The strength of “Inequality for All” is that it doesn’t demonize rich people. (In that respect, it is quite unlike another documentary out this month, “99% — The Occupy Wall Street Collaborative Film.”) Reich sees the growing gap between haves and have-nots as the result of long-term forces such as globalization and technology acting on a free-market system. His pitch, however, is that the large and growing gap between the rich and everyone else is neither desirable nor inevitable but can be reversed by tweaking the rules by which markets operate and refashioning the political, social and legal contexts in which capitalism exists.
And that, ultimately, is what links these two illuminating documentaries — their shared vision of a more sustainable and widely shared prosperity based not on easy money or squeezing workers wages but on the things that have always generated long-term economic growth: investment in education, basic research, the latest technology and modern public infrastructure.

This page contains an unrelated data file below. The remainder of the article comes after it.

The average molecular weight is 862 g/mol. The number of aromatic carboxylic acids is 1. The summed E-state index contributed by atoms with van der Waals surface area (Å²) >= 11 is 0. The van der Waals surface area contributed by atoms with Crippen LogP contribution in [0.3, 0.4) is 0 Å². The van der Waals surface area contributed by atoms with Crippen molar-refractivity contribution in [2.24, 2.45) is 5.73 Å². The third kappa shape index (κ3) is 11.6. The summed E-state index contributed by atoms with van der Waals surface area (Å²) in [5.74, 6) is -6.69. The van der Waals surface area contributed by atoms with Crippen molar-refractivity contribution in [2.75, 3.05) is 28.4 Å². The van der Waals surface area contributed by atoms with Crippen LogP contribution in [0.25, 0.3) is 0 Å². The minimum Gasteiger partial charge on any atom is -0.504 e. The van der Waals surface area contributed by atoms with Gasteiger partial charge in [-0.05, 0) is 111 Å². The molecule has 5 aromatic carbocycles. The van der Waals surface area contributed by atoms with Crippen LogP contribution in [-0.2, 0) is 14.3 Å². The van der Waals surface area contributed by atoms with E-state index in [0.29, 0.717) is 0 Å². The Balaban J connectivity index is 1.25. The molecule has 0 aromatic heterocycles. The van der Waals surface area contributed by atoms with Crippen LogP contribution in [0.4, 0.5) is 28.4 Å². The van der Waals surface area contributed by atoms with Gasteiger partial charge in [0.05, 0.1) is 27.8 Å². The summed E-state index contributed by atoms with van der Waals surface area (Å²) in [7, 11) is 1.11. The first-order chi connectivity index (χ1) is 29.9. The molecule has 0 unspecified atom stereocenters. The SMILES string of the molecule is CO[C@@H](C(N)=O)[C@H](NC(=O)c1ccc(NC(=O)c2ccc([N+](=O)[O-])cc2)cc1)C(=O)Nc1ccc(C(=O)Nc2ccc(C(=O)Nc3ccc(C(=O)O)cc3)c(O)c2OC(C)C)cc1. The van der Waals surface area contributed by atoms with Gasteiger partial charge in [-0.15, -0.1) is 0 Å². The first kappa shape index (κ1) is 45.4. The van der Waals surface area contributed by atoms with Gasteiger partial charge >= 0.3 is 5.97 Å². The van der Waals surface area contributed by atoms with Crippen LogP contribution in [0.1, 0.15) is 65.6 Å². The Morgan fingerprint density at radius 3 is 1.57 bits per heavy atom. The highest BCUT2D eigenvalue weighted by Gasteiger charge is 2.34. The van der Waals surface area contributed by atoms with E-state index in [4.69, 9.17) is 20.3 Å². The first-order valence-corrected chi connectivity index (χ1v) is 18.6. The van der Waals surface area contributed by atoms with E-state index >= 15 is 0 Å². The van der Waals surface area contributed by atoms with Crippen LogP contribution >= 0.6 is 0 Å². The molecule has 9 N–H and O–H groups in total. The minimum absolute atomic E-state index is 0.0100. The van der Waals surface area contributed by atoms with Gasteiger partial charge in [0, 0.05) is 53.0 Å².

There is nothing particularly extreme in either viewpoint. Bruce is not some gold bug who insists on doing away with the Federal Reserve, just as Reich and Kornbluth are not closet socialists hankering for government to micromanage the economy and massively redistribute wealth. What they give voice to in both films is a deep frustration with an economy that is not delivering and a political system that seems incapable of doing anything about it.
Pearlstein is a business and economics columnist for The Post. He also is a professor of public and international affairs at George Mason University.
At Landmark’s Bethesda Row, Landmark’s E Street Cinema and Angelika Film Center.